Court is named for one of the most decorated heroes of
World War I.
Nelson Holderman's parents moved to Tustin when he was
young, growing oranges, walnuts and apricots on acreage
near Tustin High School's present location. He attended
Tustin Grammar School and enlisted in Santa Ana's National
Guard unit, serving on the Mexican border during the 1916
Pancho Villa raids.
Promoted to captain, Holderman led his company as it was
called into active service in October 1918. They were
sent to France and became involved in fierce battles against
the Germans in the Argonne Forest. They later earned the
name "The Lost Battalion" after they were cut off and
surrounded by the enemy for five days, stopping the Germans
from capturing the position despite repeated attacks.
was said to be wounded on Oct. 4, 5 and 7. On Oct. 6,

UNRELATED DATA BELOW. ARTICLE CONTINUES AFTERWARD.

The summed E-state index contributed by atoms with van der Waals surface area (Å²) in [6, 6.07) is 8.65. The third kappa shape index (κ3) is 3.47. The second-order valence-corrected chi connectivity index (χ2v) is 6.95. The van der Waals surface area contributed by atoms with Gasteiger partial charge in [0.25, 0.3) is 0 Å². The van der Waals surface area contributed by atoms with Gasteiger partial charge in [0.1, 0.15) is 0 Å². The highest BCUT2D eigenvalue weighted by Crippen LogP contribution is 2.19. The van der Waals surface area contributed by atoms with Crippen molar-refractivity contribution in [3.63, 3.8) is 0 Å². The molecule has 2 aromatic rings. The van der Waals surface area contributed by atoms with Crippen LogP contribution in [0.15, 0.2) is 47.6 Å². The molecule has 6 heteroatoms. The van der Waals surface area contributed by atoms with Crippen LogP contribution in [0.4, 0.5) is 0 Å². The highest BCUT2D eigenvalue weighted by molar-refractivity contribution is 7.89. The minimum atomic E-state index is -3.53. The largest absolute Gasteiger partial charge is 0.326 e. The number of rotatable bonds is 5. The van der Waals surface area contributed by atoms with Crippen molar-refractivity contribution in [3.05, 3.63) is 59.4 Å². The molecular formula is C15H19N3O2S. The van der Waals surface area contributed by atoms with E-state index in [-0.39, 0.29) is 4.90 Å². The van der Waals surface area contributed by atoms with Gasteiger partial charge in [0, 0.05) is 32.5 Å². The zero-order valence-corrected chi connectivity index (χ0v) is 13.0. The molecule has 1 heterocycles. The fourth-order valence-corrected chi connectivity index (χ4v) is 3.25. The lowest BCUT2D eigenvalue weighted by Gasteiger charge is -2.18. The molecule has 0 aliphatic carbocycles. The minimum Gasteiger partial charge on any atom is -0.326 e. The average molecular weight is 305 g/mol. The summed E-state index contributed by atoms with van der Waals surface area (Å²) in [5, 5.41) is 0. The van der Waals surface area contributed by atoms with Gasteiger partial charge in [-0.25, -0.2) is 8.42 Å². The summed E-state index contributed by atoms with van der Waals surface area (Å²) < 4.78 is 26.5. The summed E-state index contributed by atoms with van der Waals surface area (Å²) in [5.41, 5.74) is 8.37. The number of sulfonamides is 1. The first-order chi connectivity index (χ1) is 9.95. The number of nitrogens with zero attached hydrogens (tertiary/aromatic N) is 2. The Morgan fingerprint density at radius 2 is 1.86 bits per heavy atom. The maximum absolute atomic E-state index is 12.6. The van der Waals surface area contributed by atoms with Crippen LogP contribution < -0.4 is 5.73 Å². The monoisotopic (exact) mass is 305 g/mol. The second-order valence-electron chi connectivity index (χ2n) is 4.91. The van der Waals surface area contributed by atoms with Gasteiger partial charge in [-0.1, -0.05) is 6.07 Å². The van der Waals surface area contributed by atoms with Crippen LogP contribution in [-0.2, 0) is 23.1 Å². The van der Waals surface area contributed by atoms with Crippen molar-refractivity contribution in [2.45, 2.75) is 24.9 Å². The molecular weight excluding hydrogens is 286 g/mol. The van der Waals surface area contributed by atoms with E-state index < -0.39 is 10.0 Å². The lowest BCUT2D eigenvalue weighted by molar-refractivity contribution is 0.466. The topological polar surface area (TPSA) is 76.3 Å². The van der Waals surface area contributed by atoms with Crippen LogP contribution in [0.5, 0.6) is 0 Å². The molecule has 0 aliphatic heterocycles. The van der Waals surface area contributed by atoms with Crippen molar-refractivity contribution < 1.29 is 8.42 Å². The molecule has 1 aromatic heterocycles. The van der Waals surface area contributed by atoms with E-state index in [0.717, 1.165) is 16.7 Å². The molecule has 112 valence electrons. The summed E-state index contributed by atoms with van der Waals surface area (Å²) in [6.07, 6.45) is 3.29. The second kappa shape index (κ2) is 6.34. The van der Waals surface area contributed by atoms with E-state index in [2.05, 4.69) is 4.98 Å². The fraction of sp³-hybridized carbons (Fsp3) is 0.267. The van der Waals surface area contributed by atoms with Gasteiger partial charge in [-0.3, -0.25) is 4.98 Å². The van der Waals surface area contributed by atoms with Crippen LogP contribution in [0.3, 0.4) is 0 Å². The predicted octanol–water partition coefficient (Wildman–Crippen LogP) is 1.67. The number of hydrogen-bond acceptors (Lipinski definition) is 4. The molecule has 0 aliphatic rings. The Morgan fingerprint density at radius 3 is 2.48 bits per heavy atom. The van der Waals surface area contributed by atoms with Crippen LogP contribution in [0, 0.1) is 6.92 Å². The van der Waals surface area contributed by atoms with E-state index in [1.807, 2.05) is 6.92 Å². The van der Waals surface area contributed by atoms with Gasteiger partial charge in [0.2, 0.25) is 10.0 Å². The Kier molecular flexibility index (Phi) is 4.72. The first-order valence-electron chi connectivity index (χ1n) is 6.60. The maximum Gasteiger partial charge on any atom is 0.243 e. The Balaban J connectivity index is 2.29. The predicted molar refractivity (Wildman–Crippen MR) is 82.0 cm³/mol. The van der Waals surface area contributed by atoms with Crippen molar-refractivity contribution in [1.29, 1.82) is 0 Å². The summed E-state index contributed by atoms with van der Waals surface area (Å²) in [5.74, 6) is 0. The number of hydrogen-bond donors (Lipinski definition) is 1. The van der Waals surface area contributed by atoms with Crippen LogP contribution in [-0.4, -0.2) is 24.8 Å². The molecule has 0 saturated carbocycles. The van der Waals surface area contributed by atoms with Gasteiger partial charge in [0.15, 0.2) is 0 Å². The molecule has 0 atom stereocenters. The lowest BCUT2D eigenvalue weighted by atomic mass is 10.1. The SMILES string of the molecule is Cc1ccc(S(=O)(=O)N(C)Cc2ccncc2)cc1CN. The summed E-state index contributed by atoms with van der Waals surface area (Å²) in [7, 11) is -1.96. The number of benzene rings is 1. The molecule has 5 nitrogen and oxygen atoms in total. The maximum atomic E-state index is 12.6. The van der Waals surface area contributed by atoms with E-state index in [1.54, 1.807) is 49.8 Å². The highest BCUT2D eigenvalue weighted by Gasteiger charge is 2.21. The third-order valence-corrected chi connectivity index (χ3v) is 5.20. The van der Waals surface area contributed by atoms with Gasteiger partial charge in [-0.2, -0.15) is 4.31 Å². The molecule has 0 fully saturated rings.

he rushed through enemy machine gun and shell fire and
carried two wounded men to safety.
earned Holderman a Medal of Honor and the Distinguished
Service Cross when he and his company returned to Santa
Ana to a rousing welcome in April 1919. He also received
two Croix de Guerre medals for his bravery in leading
returning to Tustin, Holderman rejoined the National Guard
and was appointed a colonel. The governor of California
named him commandant of the Yountville Soldier's Home
in 1926. Holderman served at the home until his death,
building new facilities for veterans and raising four
children there with his wife, the former Marguerite Talbot.
Holderman is buried at Golden Gate National Cemetery in
San Bruno. Along with Tustin's Holderman Court, Holderman
Park in North Tustin is also named for the war hero.